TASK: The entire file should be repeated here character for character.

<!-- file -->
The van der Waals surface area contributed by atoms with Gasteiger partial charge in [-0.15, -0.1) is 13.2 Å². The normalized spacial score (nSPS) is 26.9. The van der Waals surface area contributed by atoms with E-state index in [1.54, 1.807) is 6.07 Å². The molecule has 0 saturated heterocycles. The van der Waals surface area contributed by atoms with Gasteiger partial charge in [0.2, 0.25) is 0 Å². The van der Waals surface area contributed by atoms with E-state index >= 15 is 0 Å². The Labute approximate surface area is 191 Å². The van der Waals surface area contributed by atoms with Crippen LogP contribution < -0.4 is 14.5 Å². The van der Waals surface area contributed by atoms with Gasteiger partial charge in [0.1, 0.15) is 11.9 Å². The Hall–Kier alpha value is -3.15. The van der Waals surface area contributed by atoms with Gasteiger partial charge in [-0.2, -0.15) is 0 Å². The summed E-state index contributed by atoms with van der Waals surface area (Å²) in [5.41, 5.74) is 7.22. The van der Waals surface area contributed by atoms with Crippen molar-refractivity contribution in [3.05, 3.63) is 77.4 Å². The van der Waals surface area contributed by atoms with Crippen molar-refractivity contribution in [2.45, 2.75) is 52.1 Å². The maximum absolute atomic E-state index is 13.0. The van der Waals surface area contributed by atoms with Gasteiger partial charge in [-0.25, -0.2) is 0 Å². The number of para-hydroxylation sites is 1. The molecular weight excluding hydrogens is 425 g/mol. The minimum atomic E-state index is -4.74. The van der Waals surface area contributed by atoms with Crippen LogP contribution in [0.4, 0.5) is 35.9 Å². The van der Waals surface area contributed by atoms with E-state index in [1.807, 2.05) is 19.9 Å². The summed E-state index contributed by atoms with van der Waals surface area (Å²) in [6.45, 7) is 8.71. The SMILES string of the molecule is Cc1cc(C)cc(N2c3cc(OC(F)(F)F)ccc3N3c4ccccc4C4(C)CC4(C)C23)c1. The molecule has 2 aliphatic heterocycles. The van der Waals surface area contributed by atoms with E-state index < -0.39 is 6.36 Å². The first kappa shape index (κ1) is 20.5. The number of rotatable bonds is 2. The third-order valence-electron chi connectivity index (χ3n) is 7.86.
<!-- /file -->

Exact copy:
The van der Waals surface area contributed by atoms with Gasteiger partial charge in [-0.15, -0.1) is 13.2 Å². The normalized spacial score (nSPS) is 26.9. The van der Waals surface area contributed by atoms with E-state index in [1.54, 1.807) is 6.07 Å². The molecule has 0 saturated heterocycles. The van der Waals surface area contributed by atoms with Gasteiger partial charge in [0.2, 0.25) is 0 Å². The van der Waals surface area contributed by atoms with E-state index >= 15 is 0 Å². The Labute approximate surface area is 191 Å². The van der Waals surface area contributed by atoms with Crippen LogP contribution < -0.4 is 14.5 Å². The van der Waals surface area contributed by atoms with Gasteiger partial charge in [0.1, 0.15) is 11.9 Å². The Hall–Kier alpha value is -3.15. The van der Waals surface area contributed by atoms with Gasteiger partial charge in [-0.2, -0.15) is 0 Å². The summed E-state index contributed by atoms with van der Waals surface area (Å²) in [5.41, 5.74) is 7.22. The van der Waals surface area contributed by atoms with Crippen molar-refractivity contribution in [3.05, 3.63) is 77.4 Å². The van der Waals surface area contributed by atoms with Crippen molar-refractivity contribution in [2.45, 2.75) is 52.1 Å². The maximum absolute atomic E-state index is 13.0. The van der Waals surface area contributed by atoms with Gasteiger partial charge in [-0.25, -0.2) is 0 Å². The number of para-hydroxylation sites is 1. The molecular weight excluding hydrogens is 425 g/mol. The minimum atomic E-state index is -4.74. The van der Waals surface area contributed by atoms with Crippen LogP contribution in [0.4, 0.5) is 35.9 Å². The van der Waals surface area contributed by atoms with E-state index in [1.807, 2.05) is 19.9 Å². The summed E-state index contributed by atoms with van der Waals surface area (Å²) in [6.45, 7) is 8.71. The SMILES string of the molecule is Cc1cc(C)cc(N2c3cc(OC(F)(F)F)ccc3N3c4ccccc4C4(C)CC4(C)C23)c1. The molecule has 2 aliphatic heterocycles. The van der Waals surface area contributed by atoms with E-state index < -0.39 is 6.36 Å². The first kappa shape index (κ1) is 20.5. The number of rotatable bonds is 2. The third-order valence-electron chi connectivity index (χ3n) is 7.86.